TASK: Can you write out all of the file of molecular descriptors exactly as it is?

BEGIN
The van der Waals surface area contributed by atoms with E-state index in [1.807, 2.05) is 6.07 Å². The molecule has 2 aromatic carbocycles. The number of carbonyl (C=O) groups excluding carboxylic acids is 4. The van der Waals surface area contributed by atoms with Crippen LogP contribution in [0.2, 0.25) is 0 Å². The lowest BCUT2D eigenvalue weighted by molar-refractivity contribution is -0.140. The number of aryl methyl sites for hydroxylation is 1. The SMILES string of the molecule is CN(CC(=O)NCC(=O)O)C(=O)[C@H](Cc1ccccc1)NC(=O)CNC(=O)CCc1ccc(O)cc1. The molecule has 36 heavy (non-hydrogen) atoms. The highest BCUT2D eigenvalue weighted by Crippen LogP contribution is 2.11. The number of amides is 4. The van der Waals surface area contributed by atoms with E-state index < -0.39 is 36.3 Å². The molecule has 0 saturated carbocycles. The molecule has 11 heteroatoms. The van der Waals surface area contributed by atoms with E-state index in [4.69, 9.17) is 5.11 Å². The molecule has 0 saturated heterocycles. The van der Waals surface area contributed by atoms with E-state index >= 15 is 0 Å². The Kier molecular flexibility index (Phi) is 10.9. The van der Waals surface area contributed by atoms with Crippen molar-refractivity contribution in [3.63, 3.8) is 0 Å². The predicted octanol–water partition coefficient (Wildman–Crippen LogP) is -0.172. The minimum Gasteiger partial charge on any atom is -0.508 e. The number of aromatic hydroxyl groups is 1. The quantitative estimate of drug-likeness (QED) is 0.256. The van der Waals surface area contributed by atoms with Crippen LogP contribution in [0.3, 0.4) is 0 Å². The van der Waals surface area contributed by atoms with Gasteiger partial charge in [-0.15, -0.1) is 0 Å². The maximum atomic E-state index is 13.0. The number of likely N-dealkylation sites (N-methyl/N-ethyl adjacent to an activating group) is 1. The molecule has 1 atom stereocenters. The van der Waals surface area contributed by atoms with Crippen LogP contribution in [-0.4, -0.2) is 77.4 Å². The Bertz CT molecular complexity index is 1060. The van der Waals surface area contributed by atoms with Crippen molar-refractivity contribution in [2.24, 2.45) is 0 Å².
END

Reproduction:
The van der Waals surface area contributed by atoms with E-state index in [1.807, 2.05) is 6.07 Å². The molecule has 2 aromatic carbocycles. The number of carbonyl (C=O) groups excluding carboxylic acids is 4. The van der Waals surface area contributed by atoms with Crippen LogP contribution in [0.2, 0.25) is 0 Å². The lowest BCUT2D eigenvalue weighted by molar-refractivity contribution is -0.140. The number of aryl methyl sites for hydroxylation is 1. The SMILES string of the molecule is CN(CC(=O)NCC(=O)O)C(=O)[C@H](Cc1ccccc1)NC(=O)CNC(=O)CCc1ccc(O)cc1. The molecule has 36 heavy (non-hydrogen) atoms. The highest BCUT2D eigenvalue weighted by Crippen LogP contribution is 2.11. The number of amides is 4. The van der Waals surface area contributed by atoms with E-state index < -0.39 is 36.3 Å². The molecule has 0 saturated carbocycles. The molecule has 11 heteroatoms. The van der Waals surface area contributed by atoms with E-state index in [4.69, 9.17) is 5.11 Å². The molecule has 0 saturated heterocycles. The van der Waals surface area contributed by atoms with E-state index >= 15 is 0 Å². The Kier molecular flexibility index (Phi) is 10.9. The van der Waals surface area contributed by atoms with Crippen molar-refractivity contribution in [3.63, 3.8) is 0 Å². The predicted octanol–water partition coefficient (Wildman–Crippen LogP) is -0.172. The minimum Gasteiger partial charge on any atom is -0.508 e. The number of aromatic hydroxyl groups is 1. The quantitative estimate of drug-likeness (QED) is 0.256. The van der Waals surface area contributed by atoms with Crippen LogP contribution in [0.3, 0.4) is 0 Å². The van der Waals surface area contributed by atoms with Gasteiger partial charge in [-0.15, -0.1) is 0 Å². The maximum atomic E-state index is 13.0. The number of likely N-dealkylation sites (N-methyl/N-ethyl adjacent to an activating group) is 1. The molecule has 1 atom stereocenters. The van der Waals surface area contributed by atoms with Crippen LogP contribution in [-0.4, -0.2) is 77.4 Å². The Bertz CT molecular complexity index is 1060. The van der Waals surface area contributed by atoms with Crippen molar-refractivity contribution in [2.24, 2.45) is 0 Å².